Confused About Cannabis? You Bet

  Confused About Cannabis? You Bet

Posted by CN Staff on January 08, 2006 at 19:52:58 PT
By Philip Johnston 
Source: Daily Telegraph UK 

United Kingdom -- A headline on the health pages of this newspaper last week probably summed up the views of many about drugs. "Confused about cannabis?" it read.Well, I am, for one. It is possible to take a fundamentalist position and say smoking a joint is morally wrong. But why is it any more so than smoking a cigarette?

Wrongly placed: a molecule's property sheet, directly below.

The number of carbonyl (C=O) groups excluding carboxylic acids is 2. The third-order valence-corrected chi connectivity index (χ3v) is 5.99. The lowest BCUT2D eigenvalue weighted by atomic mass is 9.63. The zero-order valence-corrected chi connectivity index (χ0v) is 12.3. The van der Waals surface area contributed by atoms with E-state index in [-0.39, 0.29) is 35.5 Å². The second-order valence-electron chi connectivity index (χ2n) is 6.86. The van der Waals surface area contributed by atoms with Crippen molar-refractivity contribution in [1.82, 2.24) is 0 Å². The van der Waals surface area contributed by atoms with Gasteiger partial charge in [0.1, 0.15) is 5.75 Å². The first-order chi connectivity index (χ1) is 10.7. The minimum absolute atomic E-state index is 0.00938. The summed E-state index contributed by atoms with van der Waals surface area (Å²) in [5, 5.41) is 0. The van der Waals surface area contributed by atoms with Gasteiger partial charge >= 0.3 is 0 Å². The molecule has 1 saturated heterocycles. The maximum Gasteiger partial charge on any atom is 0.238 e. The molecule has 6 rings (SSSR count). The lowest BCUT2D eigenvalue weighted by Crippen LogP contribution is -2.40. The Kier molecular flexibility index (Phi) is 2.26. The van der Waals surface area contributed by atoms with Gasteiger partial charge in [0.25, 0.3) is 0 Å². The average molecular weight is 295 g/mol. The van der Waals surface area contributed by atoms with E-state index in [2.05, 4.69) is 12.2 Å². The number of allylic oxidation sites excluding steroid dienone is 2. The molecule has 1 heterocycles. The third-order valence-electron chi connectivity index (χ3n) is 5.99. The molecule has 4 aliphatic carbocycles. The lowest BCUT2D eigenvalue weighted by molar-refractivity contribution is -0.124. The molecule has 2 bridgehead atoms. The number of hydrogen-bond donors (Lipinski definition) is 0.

Cannabis is illegal, of course, but what is it about the hemp plant that makes the inhalation of its fumes intrinsically more unacceptable than those of the tobacco plant?Smoking a spliff may lead to mental health disorders; but smoking tobacco causes lung cancer and a host of other ailments. Which is worse?Yet many of those who would defend to the last an individual's right to smoke tobacco are often appalled by cannabis, possibly because they associate the latter with a louche culture.This question of relative harms is one of many perplexing conundrums in the debate about drugs. The Government is currently agonising over whether to put cannabis back in class B under an index set out in the Misuse of Drugs Act 1970.Will this make any difference? Do users consult the categories before lighting up? True, the category in which a drug is placed makes a difference to the penalty for dealing and possession.But one of the purposes of downgrading cannabis to class C two years ago was that the Government felt it should take up less police time and wanted to make possession a non-arrestable offence.But after a furore over the liberalisation, David Blunkett, then the home secretary, mystifyingly decided to make possession of class C substances an arrestable offence as well, thereby defeating the point of the exercise.Recently, another law has made all offences arrestable, so we are back where we started.In the meantime, the Government has managed to convey a message, to some at least, that cannabis is safe, which it isn't.Putting it back into category B will still suggest it is less harmful than other drugs, such as cocaine, which it may or may not be, depending on the scale of consumption.If there is confusion about cannabis, it is of the Government's own making. History is now being rewritten to make out that, when the decision to reclassify was taken, the evidence linking cannabis to schizophrenia and other mental illnesses was not there. This is not the case.The high THC content of modern cannabis makes it far more potent than in the 1960s and 1970s when today's policy-makers may have puffed on the odd joint. But they knew that when they took the decision to reclassify; so why contemplate a U-turn now?There are a host of anomalies in this area. The Government recently banned ketamine, a horse tranquilliser that has increasingly taken the place of ecstasy as the favoured drug of young clubbers.But it has been given a category C rating, while ecstasy remains in category A, even though the former is considered more dangerous on most objective tests of relative harms. What is the message? Switch to ketamine?Of course, the message should not be anything of the sort. It should be quite emphatically: "Don't touch any of it." When it comes to tobacco, the Government screams its health warnings and plasters them all over the packets of cigarettes.When it comes to drugs, it issues advice about how to take certain substances safely. The "Talk to Frank" website, sponsored by the Home Office, includes tips on how to mitigate the effects of taking particular drugs and is also open about what they do to you.Of ecstasy it says: "E makes people feel in tune with their surroundings. Sounds and colours feel more intense. A certain track of music can suddenly take on a spiritual significance. E makes emotions feel more intense."Users often feel great love for the people they're with and the strangers around them. E taken on its own is not a drug that makes people violent."It says of ketamine: "It is very dangerous when mixed with other drugs or even alcohol. It can lead to unconsciousness with depressant drugs or alcohol."It can cause panic attacks, depression and in large doses can exaggerate pre-existing mental health problems such as schizophrenia. If high enough doses are taken, the anaesthetic effect can result in death from inhaling vomit."Why, then, should ecstasy be class A and ketamine C? Whether we like it or not, many millions will continue to take illegal drugs whatever category they are in.People have always taken psychoactive substances and probably always will, and some are more predisposed to addictive behaviour than others.On the other hand, it is known that powerful health messages can have dramatic results in reducing addiction, as they have with nicotine over the past 30 years.A combination of state and peer-group nagging, an almost daily diet of scientific evidence about the dangers of smoking, health warnings taking up virtually the whole of a packet, punitive taxation pushing up the price of cigarettes and a culture emphasising well-being and fitness have encouraged millions to quit.Many who continue to smoke wish they didn't. So why can we not do the same with cannabis? Why the confusion over the message?One reason is that the supply of cannabis is in the hands of criminals. It cannot be taxed or its sale regulated. The principal means of controlling its consumption is through the criminal justice system, which can be a pretty blunt instrument.Is Charles Clarke seriously going to restore a five-year prison sentence for possessing a few ounces of weed? Instead of toughening up the criminal sanctions, surely the time has come for a different approach, one that is unequivocal about the dreadful damage cannabis can do to the brain and that invests the same effort in weaning users off the drug as has been expended in reducing tobacco smoking.Source: Daily Telegraph (UK)Author: Philip JohnstonPublished: January 9, 2006Copyright: 2006 Telegraph Group LimitedContact: dtletters Articles: Clarke Paves Way for U-Turn on Cannabis Urged Not To Reclassify Cannabis Jailed Every Week for Using Cannabis